Asthma PrevalenceNumber of people ever told by a health professional that they
Results from a new study support a growing body of research that suggests a link between chlorinated pools and asthma. Also, for the first time it extends that link to all respiratory allergies.
The findings — published in September in an online edition of
the journal Pediatrics — show that teenagers who
swam in chlorinated pools (indoors or outdoors) faced a
significantly greater risk of having asthma. They had more than
eight times greater risk of asthma than teens who frequented pools
with copper-silver disinfecting systems.
“With this new study, our previous research and that of
others, and the results from our ongoing studies based on lung
injury biomarkers, there is now very little doubt that the
irritating effects of chlorine and its byproducts can promote the
development of allergic diseases in sensitive subjects,” said
study author Dr. Alfred Bernard, a professor of toxicology and
research director at Catholic
University of Louvain in Brussels, Belgium. “For
recreational swimmers such as those examined in our study …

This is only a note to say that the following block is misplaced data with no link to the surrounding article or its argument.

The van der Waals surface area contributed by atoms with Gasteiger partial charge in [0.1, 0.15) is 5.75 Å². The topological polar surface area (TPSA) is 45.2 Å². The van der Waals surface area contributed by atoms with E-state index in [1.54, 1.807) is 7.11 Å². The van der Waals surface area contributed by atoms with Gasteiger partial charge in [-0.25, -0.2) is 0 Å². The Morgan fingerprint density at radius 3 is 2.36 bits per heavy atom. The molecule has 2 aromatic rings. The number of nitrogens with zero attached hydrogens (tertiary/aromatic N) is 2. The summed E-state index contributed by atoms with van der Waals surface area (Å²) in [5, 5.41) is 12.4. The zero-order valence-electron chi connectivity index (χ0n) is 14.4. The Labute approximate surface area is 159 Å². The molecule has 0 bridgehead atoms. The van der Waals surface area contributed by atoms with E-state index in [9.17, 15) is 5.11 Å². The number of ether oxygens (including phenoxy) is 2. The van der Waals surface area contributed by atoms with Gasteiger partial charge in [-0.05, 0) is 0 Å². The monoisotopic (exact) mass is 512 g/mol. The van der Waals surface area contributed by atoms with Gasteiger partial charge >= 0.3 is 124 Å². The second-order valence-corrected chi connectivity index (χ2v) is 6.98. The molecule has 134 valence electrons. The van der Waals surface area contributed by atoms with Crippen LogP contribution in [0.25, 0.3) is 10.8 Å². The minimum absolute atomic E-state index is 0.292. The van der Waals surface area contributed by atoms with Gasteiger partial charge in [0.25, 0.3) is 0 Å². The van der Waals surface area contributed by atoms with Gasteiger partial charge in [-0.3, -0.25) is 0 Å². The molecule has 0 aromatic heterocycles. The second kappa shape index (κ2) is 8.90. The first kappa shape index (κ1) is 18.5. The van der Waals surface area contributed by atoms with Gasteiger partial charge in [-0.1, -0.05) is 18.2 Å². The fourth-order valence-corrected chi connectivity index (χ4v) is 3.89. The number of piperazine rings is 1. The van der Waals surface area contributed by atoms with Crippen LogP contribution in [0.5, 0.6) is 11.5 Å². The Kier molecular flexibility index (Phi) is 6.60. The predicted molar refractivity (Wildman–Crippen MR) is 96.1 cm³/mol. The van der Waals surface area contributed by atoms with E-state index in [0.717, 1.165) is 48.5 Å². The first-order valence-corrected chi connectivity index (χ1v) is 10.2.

it is a question of excessive levels of chlorine in the water or in
the air just above water surface, and of some genetic
The study included 847 Belgian adolescents ages of 13-18.
Researchers compared the health of the majority of the group, 773
teens who swam in chlorinated pools, with a “control”
group of 114 teens, who swam mostly in aquatics facilities
sanitized with copper-silver systems. The odds of asthma or
respiratory allergies increased with longer exposure.
Bernard said this study is significant for several reasons,
including “the fact that for the first time we had access to
a reference population [swimmers in the copper-silver pool] who had
almost never attended chlorinated swimming pools, and the fact that
for the first time we considered the total chlorinated pool
attendance, combining the attendance at indoor and outdoor
pools.” Also, the sample population of teens was larger than
in previous research.
But not everyone is ready to accept the hypothesis that chlorine
causes respiratory problems as a fact.
“The new study by Bernard et al. should be evaluated
carefully along with other data on pools and respiratory
health,” cautioned Jeffery Sloan, senior director, water and
sustainability at the Chlorine Chemistry Division of the American
Chemistry Council. “Other research has not shown a
consistent association, much less a conclusive link between
chlorinated pools and childhood asthma.”
Sloan added that proper disinfection is essential to maintain
healthy water and that “in well-managed swimming pools,
chlorination byproducts are expected to pose little risk to